“Discover Puerto Rico, U.S.A.,” New York City, ca. 1936–40.
“City of New York Municipal Airports,” New York City, ca. 1936–37.
“Visit the Zoo,” Pennsylvania, ca. 1936–41.
“Work With Care,” Philadelphia, ca. 1936–37.
“The National Parks Preserve Wild Life,” New York City, ca. 1936–39.
“Work Pays America! Prosperity,” New York City, ca. 1936–41.
“See America Welcome to Montana,” New York City, ca. 1936–39.
“The United States’ First Foreign Trade Zone,” New York City, 1937.

The posters featured on these stamps are from the Prints and Photographs Division of the Library of Congress, which houses the largest collection of WPA posters.

Antonio Alcalá served as the art director of the project and designed the stamps with Maribel O. Gray.

Followers of the U.S. Postal Service’s Facebook page can view streaming video of the first-day-of-issue ceremony at facebook.com/USPS. The public is asked to share the news on Twitter and Instagram using the hashtag - #WPAForever.

Customers may purchase the WPA Posters Forever stamp at usps.com/stamps, at the Postal Store usps.com/shop, by calling 800-STAMP24 (800-782-6724) and at Post Office locations nationwide. A variety of stamps and collectibles also is available at ebay.com/stamps.

Ordering First-Day-of-Issue Postmarks
Customers have 60 days to obtain first-day-of-issue postmarks by mail. They may purchase new stamps at local Post Offices, at the Postal Store usps.com/shop or by calling 800-STAMP-24. They should affix the stamps to envelopes of their choice, address the envelopes to themselves or others and place them in envelopes addressed to:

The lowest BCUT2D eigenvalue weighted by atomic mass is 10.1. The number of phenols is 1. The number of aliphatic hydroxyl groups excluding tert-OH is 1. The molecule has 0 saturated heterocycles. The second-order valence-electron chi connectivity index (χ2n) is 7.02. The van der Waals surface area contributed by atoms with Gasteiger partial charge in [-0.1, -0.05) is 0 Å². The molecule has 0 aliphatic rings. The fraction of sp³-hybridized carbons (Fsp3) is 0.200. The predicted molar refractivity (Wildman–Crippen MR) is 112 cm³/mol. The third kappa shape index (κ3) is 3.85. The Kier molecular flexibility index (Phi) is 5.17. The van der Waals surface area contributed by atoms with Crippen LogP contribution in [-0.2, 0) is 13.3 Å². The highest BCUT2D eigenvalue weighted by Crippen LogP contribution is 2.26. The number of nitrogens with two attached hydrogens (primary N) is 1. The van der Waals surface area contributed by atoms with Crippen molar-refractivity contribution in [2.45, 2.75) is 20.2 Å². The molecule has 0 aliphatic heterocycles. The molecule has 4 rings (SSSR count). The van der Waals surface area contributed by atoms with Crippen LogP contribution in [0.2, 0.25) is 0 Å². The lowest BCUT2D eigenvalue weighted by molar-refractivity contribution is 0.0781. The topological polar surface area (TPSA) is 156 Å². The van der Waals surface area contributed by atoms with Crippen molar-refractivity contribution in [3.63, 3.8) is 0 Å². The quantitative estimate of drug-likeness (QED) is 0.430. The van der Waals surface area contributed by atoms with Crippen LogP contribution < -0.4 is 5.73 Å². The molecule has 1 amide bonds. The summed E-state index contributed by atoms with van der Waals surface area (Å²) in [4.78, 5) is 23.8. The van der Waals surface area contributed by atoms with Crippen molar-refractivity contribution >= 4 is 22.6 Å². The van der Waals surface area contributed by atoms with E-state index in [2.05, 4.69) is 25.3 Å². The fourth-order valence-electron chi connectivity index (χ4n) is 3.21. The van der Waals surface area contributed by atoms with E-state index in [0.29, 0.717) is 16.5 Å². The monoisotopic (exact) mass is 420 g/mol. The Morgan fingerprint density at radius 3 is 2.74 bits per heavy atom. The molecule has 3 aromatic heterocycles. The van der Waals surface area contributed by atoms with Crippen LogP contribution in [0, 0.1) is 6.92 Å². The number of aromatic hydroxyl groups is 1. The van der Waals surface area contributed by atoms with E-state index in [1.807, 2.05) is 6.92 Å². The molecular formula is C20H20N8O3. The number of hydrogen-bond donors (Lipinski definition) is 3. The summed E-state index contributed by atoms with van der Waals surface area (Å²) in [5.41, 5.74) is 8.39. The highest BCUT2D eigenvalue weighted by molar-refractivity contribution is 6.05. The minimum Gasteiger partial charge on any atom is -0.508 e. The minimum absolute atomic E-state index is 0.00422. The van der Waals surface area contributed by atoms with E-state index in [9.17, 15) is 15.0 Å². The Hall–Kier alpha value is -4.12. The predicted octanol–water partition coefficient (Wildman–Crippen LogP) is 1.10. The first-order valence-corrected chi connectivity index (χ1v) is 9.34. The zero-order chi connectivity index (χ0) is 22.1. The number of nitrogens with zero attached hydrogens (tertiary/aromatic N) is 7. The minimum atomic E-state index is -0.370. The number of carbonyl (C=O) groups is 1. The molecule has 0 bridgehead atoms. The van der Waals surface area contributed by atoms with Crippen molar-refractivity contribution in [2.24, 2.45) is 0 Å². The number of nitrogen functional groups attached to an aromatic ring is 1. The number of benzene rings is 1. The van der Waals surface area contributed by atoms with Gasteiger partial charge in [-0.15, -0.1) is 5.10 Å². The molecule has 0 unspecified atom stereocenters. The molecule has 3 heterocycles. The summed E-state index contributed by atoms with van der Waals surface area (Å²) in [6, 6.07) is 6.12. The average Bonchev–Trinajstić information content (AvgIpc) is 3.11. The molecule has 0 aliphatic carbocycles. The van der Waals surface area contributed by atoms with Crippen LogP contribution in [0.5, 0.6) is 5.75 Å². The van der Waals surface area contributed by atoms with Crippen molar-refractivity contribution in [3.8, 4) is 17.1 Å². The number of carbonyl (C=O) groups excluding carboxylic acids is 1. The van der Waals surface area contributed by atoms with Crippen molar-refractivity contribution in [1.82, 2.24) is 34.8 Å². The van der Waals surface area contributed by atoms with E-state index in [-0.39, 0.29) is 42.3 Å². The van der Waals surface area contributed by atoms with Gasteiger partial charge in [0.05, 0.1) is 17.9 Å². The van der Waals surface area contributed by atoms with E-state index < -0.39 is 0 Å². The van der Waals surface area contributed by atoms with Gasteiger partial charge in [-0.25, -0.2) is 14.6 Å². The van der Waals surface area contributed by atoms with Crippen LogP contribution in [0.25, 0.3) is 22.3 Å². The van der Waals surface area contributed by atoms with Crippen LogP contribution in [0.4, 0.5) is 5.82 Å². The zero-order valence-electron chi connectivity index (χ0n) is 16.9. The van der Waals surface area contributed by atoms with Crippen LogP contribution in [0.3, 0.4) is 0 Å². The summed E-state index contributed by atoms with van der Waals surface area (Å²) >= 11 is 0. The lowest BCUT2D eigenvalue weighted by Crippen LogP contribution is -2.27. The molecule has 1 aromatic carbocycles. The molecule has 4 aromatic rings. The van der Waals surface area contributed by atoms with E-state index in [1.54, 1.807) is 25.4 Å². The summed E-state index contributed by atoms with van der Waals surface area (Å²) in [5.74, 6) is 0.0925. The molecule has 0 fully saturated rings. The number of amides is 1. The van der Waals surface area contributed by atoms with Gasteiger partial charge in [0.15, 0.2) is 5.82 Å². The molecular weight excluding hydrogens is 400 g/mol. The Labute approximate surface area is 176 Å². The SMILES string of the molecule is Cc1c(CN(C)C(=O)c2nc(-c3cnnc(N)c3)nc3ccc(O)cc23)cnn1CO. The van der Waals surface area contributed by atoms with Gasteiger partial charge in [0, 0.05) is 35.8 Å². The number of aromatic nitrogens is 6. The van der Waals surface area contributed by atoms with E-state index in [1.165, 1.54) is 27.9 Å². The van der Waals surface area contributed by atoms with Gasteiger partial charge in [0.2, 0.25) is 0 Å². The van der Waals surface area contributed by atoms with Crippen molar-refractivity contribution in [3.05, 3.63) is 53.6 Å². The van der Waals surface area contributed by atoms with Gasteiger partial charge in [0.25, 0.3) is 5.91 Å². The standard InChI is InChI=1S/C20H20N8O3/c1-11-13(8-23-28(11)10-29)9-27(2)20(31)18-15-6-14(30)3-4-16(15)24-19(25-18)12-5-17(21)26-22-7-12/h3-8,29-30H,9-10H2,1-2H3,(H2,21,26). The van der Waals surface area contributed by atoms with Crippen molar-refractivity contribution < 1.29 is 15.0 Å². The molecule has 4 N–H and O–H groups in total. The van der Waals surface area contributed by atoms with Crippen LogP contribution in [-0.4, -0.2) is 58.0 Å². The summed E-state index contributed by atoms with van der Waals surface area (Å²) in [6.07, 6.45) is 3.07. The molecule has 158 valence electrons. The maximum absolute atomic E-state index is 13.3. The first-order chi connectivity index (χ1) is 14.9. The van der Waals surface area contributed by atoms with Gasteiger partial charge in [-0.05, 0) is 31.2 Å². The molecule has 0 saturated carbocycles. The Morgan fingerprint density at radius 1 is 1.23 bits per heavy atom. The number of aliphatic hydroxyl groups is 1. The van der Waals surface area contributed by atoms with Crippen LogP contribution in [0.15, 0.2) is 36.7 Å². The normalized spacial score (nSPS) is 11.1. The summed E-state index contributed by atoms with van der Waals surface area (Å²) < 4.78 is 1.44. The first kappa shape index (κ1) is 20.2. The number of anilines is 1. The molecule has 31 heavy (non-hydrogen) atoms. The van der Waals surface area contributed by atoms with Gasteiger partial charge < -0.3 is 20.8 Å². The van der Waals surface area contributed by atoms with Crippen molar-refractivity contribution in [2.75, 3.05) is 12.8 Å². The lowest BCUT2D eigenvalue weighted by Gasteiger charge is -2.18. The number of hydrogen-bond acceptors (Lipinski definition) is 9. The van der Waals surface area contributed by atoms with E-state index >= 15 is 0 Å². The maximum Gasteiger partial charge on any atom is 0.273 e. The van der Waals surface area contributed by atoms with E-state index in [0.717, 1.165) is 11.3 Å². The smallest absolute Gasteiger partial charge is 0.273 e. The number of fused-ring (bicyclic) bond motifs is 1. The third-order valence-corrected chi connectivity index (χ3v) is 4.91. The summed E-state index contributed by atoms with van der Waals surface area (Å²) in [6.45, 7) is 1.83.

FDOI – WPA Posters Stamps
USPS Stamp Fulfillment Services
8300 NE Underground Drive, Suite 300
Kansas City, MO  64144-9900

After applying the first-day-of-issue postmark, the Postal Service will return the envelopes through the mail. There is no charge for postmarks up to a quantity of 50. For more than 50, customers are charged 5 cents each. All orders must be postmarked by May 7, 2017.

Ordering First-Day Covers
The Postal Service also offers first-day covers for new stamps and stationery items postmarked with the official first-day-of-issue cancellation. Each item has an individual catalog number and is offered in the quarterly “USA Philatelic catalog, online at usps.com/shop or by calling 800-782-6724. Customers may request a free catalog by calling 800-782-6724 or writing to:

U.S. Postal Service
Catalog Request
PO Box 219014
Kansas City, MO  64121-9014

Philatelic Products
There are six philatelic products for this stamp issue:
674606, Press Sheet with Die-cut, $78.40.
674610, Digital Color Postmark Keepsake (random DCP), $11.95.
674616, First-Day Cover (set of 10), $9.30.
674621, Digital Color Postmark (set of 10), $16.40.
674624, Framed Art, $39.95.
674630, Ceremony Program, $6.95.

Many of this year’s other stamps may be viewed on Facebook at facebook.com/USPSStamps or via Twitter @USPSstamps.

The Postal Service receives no tax dollars for operating expenses and relies on the sale of postage, products and services to fund its operations.